Posted 18 March, 2017 by Nikki in Reviews / 0 Comments

Cover of Mesopotamia by Gwendolyn LeickMesopotamia: The Invention of the City, Gwendolyn Leick

After reading David Damrosch’s The Buried Book, I was eager to read more about Mesopotamia — a place and culture which has influenced so much of humanity’s subsequent history, but about which we often know all too little. This book looked like the perfect way to get more information: it discussed the building of early cities, which includes so much of what’s relevant to humanity. Interaction, education, religion, etc, etc.

Unfortunately, it’s badly written. Or rather, it’s overwritten: sentences meander along to conclusions which don’t always make sense, or which could have been put much more cogently. Suppositions go unsupported, instead phrased in a kind of hopeful, artistic way.

For example, Leick mentions the lagoon beneath the first city, Eridu. She links this to vessels found in presumed temples throughout Mesopotamia, containing water. Okay, I can go with that; I’ll trust your link there. And then:

Perhaps the fountains and pools in Middle Eastern buildings of much later centuries retain a faint memry of the old lagoon in the very south of Mesopotamia.

What Middle Eastern buildings? What centuries? What are the links that would cause that memory to be retained? What’s the evidence? Why are you saying this, is it important? Or is all of this speculative, more poetry than history? Without being able to judge that, the whole thing falls apart somewhat. Combined with the overly abstruse sentences, and I found myself unconvinced it’d be worth my time. I didn’t finish the book.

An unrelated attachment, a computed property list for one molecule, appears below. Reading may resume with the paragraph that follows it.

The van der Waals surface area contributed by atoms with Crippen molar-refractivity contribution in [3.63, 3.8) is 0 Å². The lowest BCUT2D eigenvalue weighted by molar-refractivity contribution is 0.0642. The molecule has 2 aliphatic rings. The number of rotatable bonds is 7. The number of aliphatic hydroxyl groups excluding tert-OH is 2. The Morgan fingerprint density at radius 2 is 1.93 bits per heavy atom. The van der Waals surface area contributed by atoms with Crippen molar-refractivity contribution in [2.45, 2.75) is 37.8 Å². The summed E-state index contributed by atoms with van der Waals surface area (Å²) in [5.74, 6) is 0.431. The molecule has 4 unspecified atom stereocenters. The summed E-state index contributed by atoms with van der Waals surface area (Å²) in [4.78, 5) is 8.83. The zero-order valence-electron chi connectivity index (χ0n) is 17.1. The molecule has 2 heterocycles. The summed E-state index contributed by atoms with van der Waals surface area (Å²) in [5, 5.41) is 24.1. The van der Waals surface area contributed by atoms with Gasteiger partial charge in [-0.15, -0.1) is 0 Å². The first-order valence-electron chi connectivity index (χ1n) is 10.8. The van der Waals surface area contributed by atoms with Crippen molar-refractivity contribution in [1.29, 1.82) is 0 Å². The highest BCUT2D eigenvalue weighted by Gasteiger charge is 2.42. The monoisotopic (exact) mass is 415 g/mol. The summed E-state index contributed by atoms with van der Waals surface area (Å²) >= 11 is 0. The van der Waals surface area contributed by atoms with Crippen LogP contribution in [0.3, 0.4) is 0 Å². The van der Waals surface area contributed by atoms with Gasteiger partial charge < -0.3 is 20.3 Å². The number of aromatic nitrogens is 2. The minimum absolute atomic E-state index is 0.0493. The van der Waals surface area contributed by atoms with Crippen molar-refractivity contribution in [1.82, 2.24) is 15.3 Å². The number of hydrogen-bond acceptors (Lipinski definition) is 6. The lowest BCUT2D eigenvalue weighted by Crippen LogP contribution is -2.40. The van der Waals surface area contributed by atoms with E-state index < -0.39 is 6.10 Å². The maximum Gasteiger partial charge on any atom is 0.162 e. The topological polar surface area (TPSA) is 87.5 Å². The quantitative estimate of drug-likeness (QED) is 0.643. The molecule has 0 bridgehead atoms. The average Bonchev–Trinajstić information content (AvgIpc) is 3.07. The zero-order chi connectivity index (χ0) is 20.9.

Rating: 1/5

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Review – Chalk

Posted 17 March, 2017 by Nikki in Reviews / 4 Comments

Cover of Chalk by Paul CornellChalk, Paul Cornell

Received to review via Netgalley; publication date 21st March 2017

I don’t quite know how to rate this, because it’s not much my thing. It’s a bit too close to horror, it’s so grim, and the teenage boy fixation with sex was, well, rather beyond my experience or anything I’m interested in. Bullying I know well, and Cornell captures it wonderfully — but I can’t say beautifully, because who could call that beautiful? The magic is weird and wondrous and I do enjoy the way it’s tied in with history and the landscape.

I was less interested or convinced by Angie’s pop music magic; it felt very thin indeed, almost just a way to give her more of a role in the story without it feeling organic. But the main character’s ambivalence to her, the people around him, the great big revenge that’s happened because he wanted it — that feels real.

I can’t say I enjoyed this, and I can’t say I’d read it again, but nor would I urge someone not to read it. It’s definitely powerful, and I had to read to the end, even though I found aspects of it distasteful (I suspect I was intended to).

Rating: 2/5